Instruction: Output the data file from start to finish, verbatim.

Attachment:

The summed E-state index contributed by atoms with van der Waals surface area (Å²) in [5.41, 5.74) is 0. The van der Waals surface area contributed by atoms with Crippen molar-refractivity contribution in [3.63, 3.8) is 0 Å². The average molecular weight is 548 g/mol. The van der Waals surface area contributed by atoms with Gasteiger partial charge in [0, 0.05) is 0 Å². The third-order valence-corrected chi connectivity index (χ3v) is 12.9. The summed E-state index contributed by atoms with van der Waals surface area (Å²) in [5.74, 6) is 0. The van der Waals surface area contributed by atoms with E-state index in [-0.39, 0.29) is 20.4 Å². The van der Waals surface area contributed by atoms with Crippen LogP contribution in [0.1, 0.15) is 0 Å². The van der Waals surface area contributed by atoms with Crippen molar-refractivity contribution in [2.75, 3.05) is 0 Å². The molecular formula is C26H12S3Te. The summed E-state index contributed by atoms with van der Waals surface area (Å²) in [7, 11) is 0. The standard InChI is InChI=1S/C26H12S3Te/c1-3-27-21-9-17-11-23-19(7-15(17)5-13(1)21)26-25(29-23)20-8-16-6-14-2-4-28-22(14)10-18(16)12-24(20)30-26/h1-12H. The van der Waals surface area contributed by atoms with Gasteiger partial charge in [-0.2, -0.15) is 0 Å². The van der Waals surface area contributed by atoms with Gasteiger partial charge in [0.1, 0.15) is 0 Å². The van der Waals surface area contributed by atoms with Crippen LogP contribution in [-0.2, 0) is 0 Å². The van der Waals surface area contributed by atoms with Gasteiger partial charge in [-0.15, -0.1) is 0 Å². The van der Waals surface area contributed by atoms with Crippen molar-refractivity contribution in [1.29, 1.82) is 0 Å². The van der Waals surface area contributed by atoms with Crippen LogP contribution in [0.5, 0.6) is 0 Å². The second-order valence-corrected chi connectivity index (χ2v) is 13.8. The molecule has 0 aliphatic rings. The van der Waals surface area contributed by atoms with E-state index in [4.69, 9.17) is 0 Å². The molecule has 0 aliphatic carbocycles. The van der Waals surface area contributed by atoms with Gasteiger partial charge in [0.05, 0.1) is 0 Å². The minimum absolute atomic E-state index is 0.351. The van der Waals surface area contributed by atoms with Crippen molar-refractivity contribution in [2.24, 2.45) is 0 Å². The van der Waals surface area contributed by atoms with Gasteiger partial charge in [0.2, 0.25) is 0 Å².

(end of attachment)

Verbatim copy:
The summed E-state index contributed by atoms with van der Waals surface area (Å²) in [5.41, 5.74) is 0. The van der Waals surface area contributed by atoms with Crippen molar-refractivity contribution in [3.63, 3.8) is 0 Å². The average molecular weight is 548 g/mol. The van der Waals surface area contributed by atoms with Gasteiger partial charge in [0, 0.05) is 0 Å². The third-order valence-corrected chi connectivity index (χ3v) is 12.9. The summed E-state index contributed by atoms with van der Waals surface area (Å²) in [5.74, 6) is 0. The van der Waals surface area contributed by atoms with E-state index in [-0.39, 0.29) is 20.4 Å². The van der Waals surface area contributed by atoms with Crippen LogP contribution in [0.1, 0.15) is 0 Å². The van der Waals surface area contributed by atoms with Crippen molar-refractivity contribution in [2.75, 3.05) is 0 Å². The molecular formula is C26H12S3Te. The summed E-state index contributed by atoms with van der Waals surface area (Å²) in [7, 11) is 0. The standard InChI is InChI=1S/C26H12S3Te/c1-3-27-21-9-17-11-23-19(7-15(17)5-13(1)21)26-25(29-23)20-8-16-6-14-2-4-28-22(14)10-18(16)12-24(20)30-26/h1-12H. The van der Waals surface area contributed by atoms with Gasteiger partial charge in [-0.2, -0.15) is 0 Å². The van der Waals surface area contributed by atoms with Gasteiger partial charge in [0.1, 0.15) is 0 Å². The van der Waals surface area contributed by atoms with Crippen LogP contribution in [-0.2, 0) is 0 Å². The van der Waals surface area contributed by atoms with Gasteiger partial charge in [-0.15, -0.1) is 0 Å². The van der Waals surface area contributed by atoms with Crippen molar-refractivity contribution in [1.29, 1.82) is 0 Å². The van der Waals surface area contributed by atoms with Crippen LogP contribution in [0.5, 0.6) is 0 Å². The second-order valence-corrected chi connectivity index (χ2v) is 13.8. The molecule has 0 aliphatic rings. The van der Waals surface area contributed by atoms with E-state index in [4.69, 9.17) is 0 Å². The molecule has 0 aliphatic carbocycles. The van der Waals surface area contributed by atoms with Gasteiger partial charge in [0.05, 0.1) is 0 Å². The minimum absolute atomic E-state index is 0.351. The van der Waals surface area contributed by atoms with Crippen molar-refractivity contribution in [2.24, 2.45) is 0 Å². The van der Waals surface area contributed by atoms with Gasteiger partial charge in [0.2, 0.25) is 0 Å².